Sexual abuse and molestation in Nigeria is something we are all used to as females. A guy can boldly and shamelessly share the story of how he forcefully had sex with a number of girls to a mixed audience of male and female, young and old. Instead of the expected outburst from the audience, especially the female ones, don’t be surprised when you get nothing but boisterous laughter and such comments as ‘serves the bitch right’, ‘what was she even doing alone with you?’, ‘if they won’t give you freely, you take by force, after all, you are the man’ and that ends that.
Rape in Nigeria is often the fault of the victim and therefore there is nothing to discuss or fight for, they ask for it. And so the culture of silence continues, we feed it and nurture it, all of us. We nurture it by not speaking up, by not supporting the victims, by shaming the victims, by pretending and accepting it as a norm.
I searched for #MeToo Nigeria on twitter and I came up with mostly lamentations of how it just cannot work in Nigeria – which is probably true, but can’t we just try a bit?
No, I have never been abused by a celebrity of any sort, but yes, I have suffered sexual molestation. In fulfillment of my promise in my last post, here goes…
My first gory experience with rape was after my university when I was looking for a better job than the one I had. He was my school mate in elementary school, I met him again as a course mate and the president of my departmental students’ Union in the university. He became my friend and the brother I didn’t have. This relationship continued even after school and we graduated into family friends.
My crime however, was that I pleaded with him to assist me in getting a better job, nearer home to which he gladly agreed. And when we met to discuss this issue, Buli, my friend felt that if he should help me, then I must have sex with him and when I said NO, he saw no other alternative than to forcefully have his way. He was a married man at the time, still is, with kids he adore, he is a church minister’s son. He was my friend, my brother from another mother, and he raped me and I did nothing about it aside feel sorry for myself and angry at him and myself in addition to dealing with the guilt.
My second experience with rape was just a couple of years back; you would think I would have been smarter by then. Ben used to share a shop with his brother in my cousin’s compound and my cousin’s house happened to be my second home. He was a likeable and trustworthy guy whom my cousin could entrust her shop and home to any time. He asked me out countless times and I politely declined each time. When I moved far away from home, we stopped communicating and I felt he was fed up with me. But when I relocated back home, he became a regular visitor in my mum’s home.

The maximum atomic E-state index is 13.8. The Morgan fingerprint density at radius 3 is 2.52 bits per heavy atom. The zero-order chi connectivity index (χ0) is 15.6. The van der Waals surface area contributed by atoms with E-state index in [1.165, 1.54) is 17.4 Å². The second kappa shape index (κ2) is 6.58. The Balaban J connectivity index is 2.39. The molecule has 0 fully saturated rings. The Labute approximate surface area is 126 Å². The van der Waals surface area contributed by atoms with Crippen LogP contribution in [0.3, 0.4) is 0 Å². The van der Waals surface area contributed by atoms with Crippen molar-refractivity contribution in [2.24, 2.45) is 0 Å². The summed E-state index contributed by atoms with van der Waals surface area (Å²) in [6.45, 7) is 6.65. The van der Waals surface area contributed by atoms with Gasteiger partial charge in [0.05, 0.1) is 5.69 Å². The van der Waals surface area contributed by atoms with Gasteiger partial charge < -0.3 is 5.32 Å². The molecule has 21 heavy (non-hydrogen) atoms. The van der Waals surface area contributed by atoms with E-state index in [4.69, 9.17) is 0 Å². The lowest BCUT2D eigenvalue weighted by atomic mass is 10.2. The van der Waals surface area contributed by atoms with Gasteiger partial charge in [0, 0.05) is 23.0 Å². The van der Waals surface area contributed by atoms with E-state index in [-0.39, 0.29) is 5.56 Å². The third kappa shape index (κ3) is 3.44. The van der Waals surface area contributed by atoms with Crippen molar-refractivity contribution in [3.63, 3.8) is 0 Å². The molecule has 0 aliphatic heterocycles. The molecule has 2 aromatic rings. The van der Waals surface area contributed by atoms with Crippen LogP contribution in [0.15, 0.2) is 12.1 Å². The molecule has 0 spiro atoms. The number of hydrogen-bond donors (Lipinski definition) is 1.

He invited me to his apartment several times and I declined but my cousin told me that since he was a nice person whom we all knew, that there was nothing untoward in going to his apartment. I visited him one afternoon. After the pleasantries, Ben began to list my sins for me, how I had declined his advances for so many years, how he had loved me for ages without my reciprocating. I apologized and explained to him again that I declined because I did not love him and we began to argue back and forth. Then he gave me the verdict that I cannot leave his apartment till I had given him sex. I guess that was my punishment and payment for all my atrocities. He locked his doors and took the keys, telling me that even the shouting spree I wanted to embark on would not help me as no one was around to hear me. After all the drama, Ben succeeded in sexually abusing me.
Maybe this would have helped. I think I need some lessons in taekwando.
Say No to Sexual abuse
>It is another 25th of November. It is another international day for the elimination of violence against women. It is another reminder of the role you can play to put an end to gender based violence.
Leave no one behind: End violence against women and girls . That is the theme for this year’s celebration and it advocates for the total elimination of all forms of violence against women and girls irrespective of their location or colour.
Gender violence and discrimination occur in developed nations as well as developing nations. The only difference would probably be in the magnitude and penalty.
An experience I had recently taught me that Violence against Women (VAW) does not necessarily mean physical violence. It cuts across emotional and psychological violence.